George, K C (1959) A method for distinguishing the sex of the oil-sardine, Sardinella longiceps Val. in the field. Indian Journal of Fisheries, 6 (2). pp. 322-326.
Sex studies form an important part of fishery biological investigations and as such easy methods of distinguishing the sexes of commercially important fishes will lighten the work of determining their sex. Well-known examples of conspicuous secondary sexual characters are found in some of the cyprinids and cyprinodonts (Norman, 1957) and such characters help us to distinguish the sexes of those fishes easily. In many teleosts the genital and urinary pores open on a more or less prominent papilla. Among the clupeoids, O'Connell (1955) makes mention of a median muscular ridge in Sardinops ccerulea, extending from the rectal portion of the intestine and bearing the genital and urinary pores. He terms this ridge, as urogenital papilla. There is no indication of the sex of the fish in which such a papilla has been observed. Determination of the sex in clupeoid fishes have almost always been done by dissection and examination of the gonads. But, while studying the sex composition and maturity of the oil-sardine, Sardinella longiceps, the presence of a muscular papilla bearing the genital and urinary pores has been observed in the male and a membranous one in the female. On the basis of those characters the fish can be sorted out into the two sexes without actual dissection.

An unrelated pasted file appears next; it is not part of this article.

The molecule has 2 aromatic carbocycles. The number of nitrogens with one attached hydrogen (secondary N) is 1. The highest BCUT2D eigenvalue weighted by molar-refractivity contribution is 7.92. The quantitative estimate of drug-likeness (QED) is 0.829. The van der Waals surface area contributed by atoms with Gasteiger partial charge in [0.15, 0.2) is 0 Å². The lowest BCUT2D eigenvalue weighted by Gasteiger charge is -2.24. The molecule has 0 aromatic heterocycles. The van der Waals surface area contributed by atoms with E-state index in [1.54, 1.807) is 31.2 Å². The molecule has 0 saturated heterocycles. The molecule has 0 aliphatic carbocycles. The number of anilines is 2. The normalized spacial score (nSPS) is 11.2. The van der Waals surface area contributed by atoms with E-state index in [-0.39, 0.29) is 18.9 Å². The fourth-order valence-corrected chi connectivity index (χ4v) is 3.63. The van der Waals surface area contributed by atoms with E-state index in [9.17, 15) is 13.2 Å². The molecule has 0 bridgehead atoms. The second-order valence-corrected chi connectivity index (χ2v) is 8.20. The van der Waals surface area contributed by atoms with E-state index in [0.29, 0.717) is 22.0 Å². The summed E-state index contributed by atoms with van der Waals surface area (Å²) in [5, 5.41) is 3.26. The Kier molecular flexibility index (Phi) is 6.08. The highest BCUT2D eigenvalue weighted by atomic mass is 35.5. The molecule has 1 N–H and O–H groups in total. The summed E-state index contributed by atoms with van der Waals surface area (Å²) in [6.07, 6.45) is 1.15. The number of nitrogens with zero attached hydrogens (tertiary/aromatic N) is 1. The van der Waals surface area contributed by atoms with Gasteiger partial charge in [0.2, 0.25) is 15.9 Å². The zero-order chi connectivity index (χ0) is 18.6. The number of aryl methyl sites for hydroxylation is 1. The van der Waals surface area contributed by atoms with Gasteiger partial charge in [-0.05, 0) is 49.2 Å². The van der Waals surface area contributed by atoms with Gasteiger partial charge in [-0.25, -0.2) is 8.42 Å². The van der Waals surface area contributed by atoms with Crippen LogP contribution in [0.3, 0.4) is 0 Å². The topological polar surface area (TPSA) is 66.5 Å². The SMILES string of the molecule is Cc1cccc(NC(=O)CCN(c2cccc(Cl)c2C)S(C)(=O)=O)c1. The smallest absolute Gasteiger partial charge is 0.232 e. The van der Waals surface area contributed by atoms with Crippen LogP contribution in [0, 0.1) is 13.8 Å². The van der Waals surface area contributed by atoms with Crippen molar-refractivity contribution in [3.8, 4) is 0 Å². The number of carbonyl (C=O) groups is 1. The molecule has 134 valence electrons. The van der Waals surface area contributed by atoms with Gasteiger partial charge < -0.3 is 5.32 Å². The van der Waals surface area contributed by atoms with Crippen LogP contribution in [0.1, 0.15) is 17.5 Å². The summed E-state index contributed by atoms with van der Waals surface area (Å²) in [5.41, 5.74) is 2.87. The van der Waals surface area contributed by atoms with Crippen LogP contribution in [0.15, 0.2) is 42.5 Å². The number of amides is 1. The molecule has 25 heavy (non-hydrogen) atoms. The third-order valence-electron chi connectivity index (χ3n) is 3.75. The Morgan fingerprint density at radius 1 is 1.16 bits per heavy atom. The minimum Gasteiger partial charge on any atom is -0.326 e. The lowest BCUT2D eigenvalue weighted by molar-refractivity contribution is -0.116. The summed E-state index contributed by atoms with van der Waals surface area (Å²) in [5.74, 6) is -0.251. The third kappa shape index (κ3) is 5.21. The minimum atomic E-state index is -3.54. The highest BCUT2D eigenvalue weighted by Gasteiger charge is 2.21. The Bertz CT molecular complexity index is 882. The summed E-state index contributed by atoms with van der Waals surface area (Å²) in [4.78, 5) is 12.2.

|Uncontrolled Keywords:||sex determination; oil-sardine; Sardinella longiceps|
Fish and Fisheries > Fish biology
|Divisions:||CMFRI-Cochin > Marine Capture > Pelagic Fisheries
Subject Areas > CMFRI Brochures > CMFRI-Cochin > Marine Capture > Pelagic Fisheries
|Depositing User:||Dr. V Mohan|
|Date Deposited:||05 Aug 2010 07:21|
|Last Modified:||09 Sep 2015 15:14|
Actions (login required)